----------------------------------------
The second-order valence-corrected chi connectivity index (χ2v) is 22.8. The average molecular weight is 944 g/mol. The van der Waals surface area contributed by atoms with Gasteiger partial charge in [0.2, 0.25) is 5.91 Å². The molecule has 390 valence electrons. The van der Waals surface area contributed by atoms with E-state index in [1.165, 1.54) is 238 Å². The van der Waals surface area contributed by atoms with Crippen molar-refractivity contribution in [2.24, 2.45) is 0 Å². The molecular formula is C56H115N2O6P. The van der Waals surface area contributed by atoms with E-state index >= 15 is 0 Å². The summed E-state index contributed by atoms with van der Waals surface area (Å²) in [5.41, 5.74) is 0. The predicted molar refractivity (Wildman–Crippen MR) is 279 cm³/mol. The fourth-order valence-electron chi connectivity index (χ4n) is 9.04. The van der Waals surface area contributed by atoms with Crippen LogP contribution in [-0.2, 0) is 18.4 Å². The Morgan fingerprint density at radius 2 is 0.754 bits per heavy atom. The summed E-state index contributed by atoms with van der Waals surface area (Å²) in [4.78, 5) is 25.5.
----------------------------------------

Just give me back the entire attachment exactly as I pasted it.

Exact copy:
The second-order valence-corrected chi connectivity index (χ2v) is 22.8. The average molecular weight is 944 g/mol. The van der Waals surface area contributed by atoms with Gasteiger partial charge in [0.2, 0.25) is 5.91 Å². The molecule has 390 valence electrons. The van der Waals surface area contributed by atoms with E-state index in [1.165, 1.54) is 238 Å². The van der Waals surface area contributed by atoms with Crippen molar-refractivity contribution in [2.24, 2.45) is 0 Å². The molecular formula is C56H115N2O6P. The van der Waals surface area contributed by atoms with E-state index >= 15 is 0 Å². The summed E-state index contributed by atoms with van der Waals surface area (Å²) in [5.41, 5.74) is 0. The predicted molar refractivity (Wildman–Crippen MR) is 279 cm³/mol. The fourth-order valence-electron chi connectivity index (χ4n) is 9.04. The van der Waals surface area contributed by atoms with Crippen LogP contribution in [-0.2, 0) is 18.4 Å². The Morgan fingerprint density at radius 2 is 0.754 bits per heavy atom. The summed E-state index contributed by atoms with van der Waals surface area (Å²) in [4.78, 5) is 25.5.